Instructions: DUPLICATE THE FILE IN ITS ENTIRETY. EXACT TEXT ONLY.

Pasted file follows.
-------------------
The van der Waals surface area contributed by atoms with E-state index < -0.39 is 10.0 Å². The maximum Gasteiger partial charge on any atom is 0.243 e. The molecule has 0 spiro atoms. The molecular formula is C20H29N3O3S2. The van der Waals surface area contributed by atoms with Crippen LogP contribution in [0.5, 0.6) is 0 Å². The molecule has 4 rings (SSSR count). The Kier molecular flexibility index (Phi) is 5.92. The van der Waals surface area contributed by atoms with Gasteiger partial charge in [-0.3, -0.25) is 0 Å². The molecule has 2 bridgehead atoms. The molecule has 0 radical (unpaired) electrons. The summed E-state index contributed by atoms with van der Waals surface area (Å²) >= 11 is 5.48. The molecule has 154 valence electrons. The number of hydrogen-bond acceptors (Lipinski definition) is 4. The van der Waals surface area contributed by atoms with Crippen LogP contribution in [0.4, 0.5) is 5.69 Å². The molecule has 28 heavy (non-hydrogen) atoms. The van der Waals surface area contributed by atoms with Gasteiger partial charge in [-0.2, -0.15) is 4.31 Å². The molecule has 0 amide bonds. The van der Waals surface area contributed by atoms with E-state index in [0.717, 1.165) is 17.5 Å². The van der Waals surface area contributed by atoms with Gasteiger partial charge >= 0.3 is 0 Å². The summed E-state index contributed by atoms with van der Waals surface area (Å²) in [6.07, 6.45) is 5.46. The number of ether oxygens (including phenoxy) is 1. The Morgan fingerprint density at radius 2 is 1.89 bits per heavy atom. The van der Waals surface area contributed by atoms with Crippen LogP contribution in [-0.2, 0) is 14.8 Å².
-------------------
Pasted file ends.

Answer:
The van der Waals surface area contributed by atoms with E-state index < -0.39 is 10.0 Å². The maximum Gasteiger partial charge on any atom is 0.243 e. The molecule has 0 spiro atoms. The molecular formula is C20H29N3O3S2. The van der Waals surface area contributed by atoms with Crippen LogP contribution in [0.5, 0.6) is 0 Å². The molecule has 4 rings (SSSR count). The Kier molecular flexibility index (Phi) is 5.92. The van der Waals surface area contributed by atoms with Gasteiger partial charge in [-0.3, -0.25) is 0 Å². The molecule has 2 bridgehead atoms. The molecule has 0 radical (unpaired) electrons. The summed E-state index contributed by atoms with van der Waals surface area (Å²) >= 11 is 5.48. The molecule has 154 valence electrons. The number of hydrogen-bond acceptors (Lipinski definition) is 4. The van der Waals surface area contributed by atoms with Crippen LogP contribution in [0.4, 0.5) is 5.69 Å². The molecule has 28 heavy (non-hydrogen) atoms. The van der Waals surface area contributed by atoms with Gasteiger partial charge in [-0.2, -0.15) is 4.31 Å². The molecule has 0 amide bonds. The van der Waals surface area contributed by atoms with E-state index in [0.717, 1.165) is 17.5 Å². The van der Waals surface area contributed by atoms with Gasteiger partial charge >= 0.3 is 0 Å². The summed E-state index contributed by atoms with van der Waals surface area (Å²) in [6.07, 6.45) is 5.46. The number of ether oxygens (including phenoxy) is 1. The Morgan fingerprint density at radius 2 is 1.89 bits per heavy atom. The van der Waals surface area contributed by atoms with Crippen LogP contribution in [-0.2, 0) is 14.8 Å².